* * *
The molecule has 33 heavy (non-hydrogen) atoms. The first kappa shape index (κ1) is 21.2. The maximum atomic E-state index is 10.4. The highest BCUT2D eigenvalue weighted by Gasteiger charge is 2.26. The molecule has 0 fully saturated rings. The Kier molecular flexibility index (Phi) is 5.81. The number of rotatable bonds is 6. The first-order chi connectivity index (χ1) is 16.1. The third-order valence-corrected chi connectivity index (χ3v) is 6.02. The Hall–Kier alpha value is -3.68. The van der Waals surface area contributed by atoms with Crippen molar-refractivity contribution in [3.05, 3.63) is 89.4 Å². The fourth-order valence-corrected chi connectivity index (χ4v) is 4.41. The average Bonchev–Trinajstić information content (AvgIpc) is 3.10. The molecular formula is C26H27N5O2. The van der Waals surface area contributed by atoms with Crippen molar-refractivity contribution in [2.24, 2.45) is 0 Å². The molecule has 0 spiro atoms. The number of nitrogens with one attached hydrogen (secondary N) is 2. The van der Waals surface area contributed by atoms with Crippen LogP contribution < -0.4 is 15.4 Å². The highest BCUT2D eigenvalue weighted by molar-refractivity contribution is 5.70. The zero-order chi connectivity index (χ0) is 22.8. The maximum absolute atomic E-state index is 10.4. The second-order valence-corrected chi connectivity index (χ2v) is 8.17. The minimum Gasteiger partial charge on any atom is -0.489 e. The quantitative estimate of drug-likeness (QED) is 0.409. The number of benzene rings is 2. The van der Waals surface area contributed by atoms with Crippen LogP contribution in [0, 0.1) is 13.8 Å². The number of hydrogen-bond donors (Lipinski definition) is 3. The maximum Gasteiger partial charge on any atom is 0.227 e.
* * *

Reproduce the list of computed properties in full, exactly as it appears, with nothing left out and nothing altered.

The molecule has 33 heavy (non-hydrogen) atoms. The first kappa shape index (κ1) is 21.2. The maximum atomic E-state index is 10.4. The highest BCUT2D eigenvalue weighted by Gasteiger charge is 2.26. The molecule has 0 fully saturated rings. The Kier molecular flexibility index (Phi) is 5.81. The number of rotatable bonds is 6. The first-order chi connectivity index (χ1) is 16.1. The third-order valence-corrected chi connectivity index (χ3v) is 6.02. The Hall–Kier alpha value is -3.68. The van der Waals surface area contributed by atoms with Crippen molar-refractivity contribution in [3.05, 3.63) is 89.4 Å². The fourth-order valence-corrected chi connectivity index (χ4v) is 4.41. The average Bonchev–Trinajstić information content (AvgIpc) is 3.10. The molecular formula is C26H27N5O2. The van der Waals surface area contributed by atoms with Crippen molar-refractivity contribution in [2.24, 2.45) is 0 Å². The molecule has 0 spiro atoms. The number of nitrogens with one attached hydrogen (secondary N) is 2. The van der Waals surface area contributed by atoms with Crippen LogP contribution < -0.4 is 15.4 Å². The highest BCUT2D eigenvalue weighted by molar-refractivity contribution is 5.70. The zero-order chi connectivity index (χ0) is 22.8. The maximum absolute atomic E-state index is 10.4. The second-order valence-corrected chi connectivity index (χ2v) is 8.17. The minimum Gasteiger partial charge on any atom is -0.489 e. The quantitative estimate of drug-likeness (QED) is 0.409. The number of benzene rings is 2. The van der Waals surface area contributed by atoms with Crippen LogP contribution in [0, 0.1) is 13.8 Å². The number of hydrogen-bond donors (Lipinski definition) is 3. The maximum Gasteiger partial charge on any atom is 0.227 e.